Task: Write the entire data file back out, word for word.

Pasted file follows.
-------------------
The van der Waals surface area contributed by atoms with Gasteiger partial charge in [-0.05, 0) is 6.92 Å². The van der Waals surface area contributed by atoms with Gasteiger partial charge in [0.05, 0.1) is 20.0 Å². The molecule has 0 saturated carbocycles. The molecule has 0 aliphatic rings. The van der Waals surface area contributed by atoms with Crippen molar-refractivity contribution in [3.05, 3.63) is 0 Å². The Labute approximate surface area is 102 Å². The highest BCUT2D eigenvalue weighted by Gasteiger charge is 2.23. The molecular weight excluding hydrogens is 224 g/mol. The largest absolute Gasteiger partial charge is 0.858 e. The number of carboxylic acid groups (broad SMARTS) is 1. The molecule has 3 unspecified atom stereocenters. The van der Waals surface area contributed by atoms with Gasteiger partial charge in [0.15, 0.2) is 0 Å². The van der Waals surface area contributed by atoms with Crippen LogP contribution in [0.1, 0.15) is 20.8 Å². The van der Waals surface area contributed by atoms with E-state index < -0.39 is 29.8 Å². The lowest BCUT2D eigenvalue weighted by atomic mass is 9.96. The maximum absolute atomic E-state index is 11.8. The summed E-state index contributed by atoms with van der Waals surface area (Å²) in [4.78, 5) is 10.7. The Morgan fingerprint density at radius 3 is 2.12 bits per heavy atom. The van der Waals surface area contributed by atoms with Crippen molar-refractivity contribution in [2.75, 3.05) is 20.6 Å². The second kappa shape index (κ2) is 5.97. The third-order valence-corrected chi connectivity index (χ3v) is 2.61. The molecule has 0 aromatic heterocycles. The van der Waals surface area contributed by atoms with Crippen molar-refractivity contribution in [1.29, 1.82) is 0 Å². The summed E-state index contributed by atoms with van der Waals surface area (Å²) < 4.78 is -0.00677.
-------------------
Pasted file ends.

The van der Waals surface area contributed by atoms with Gasteiger partial charge in [-0.05, 0) is 6.92 Å². The van der Waals surface area contributed by atoms with Gasteiger partial charge in [0.05, 0.1) is 20.0 Å². The molecule has 0 saturated carbocycles. The molecule has 0 aliphatic rings. The van der Waals surface area contributed by atoms with Crippen molar-refractivity contribution in [3.05, 3.63) is 0 Å². The Labute approximate surface area is 102 Å². The highest BCUT2D eigenvalue weighted by Gasteiger charge is 2.23. The molecular weight excluding hydrogens is 224 g/mol. The largest absolute Gasteiger partial charge is 0.858 e. The number of carboxylic acid groups (broad SMARTS) is 1. The molecule has 3 unspecified atom stereocenters. The van der Waals surface area contributed by atoms with Gasteiger partial charge in [0.15, 0.2) is 0 Å². The van der Waals surface area contributed by atoms with Crippen LogP contribution in [0.1, 0.15) is 20.8 Å². The van der Waals surface area contributed by atoms with E-state index < -0.39 is 29.8 Å². The lowest BCUT2D eigenvalue weighted by atomic mass is 9.96. The maximum absolute atomic E-state index is 11.8. The summed E-state index contributed by atoms with van der Waals surface area (Å²) in [4.78, 5) is 10.7. The Morgan fingerprint density at radius 3 is 2.12 bits per heavy atom. The van der Waals surface area contributed by atoms with Crippen molar-refractivity contribution in [2.75, 3.05) is 20.6 Å². The second kappa shape index (κ2) is 5.97. The third-order valence-corrected chi connectivity index (χ3v) is 2.61. The molecule has 0 aromatic heterocycles. The van der Waals surface area contributed by atoms with Crippen molar-refractivity contribution in [1.29, 1.82) is 0 Å². The summed E-state index contributed by atoms with van der Waals surface area (Å²) < 4.78 is -0.00677.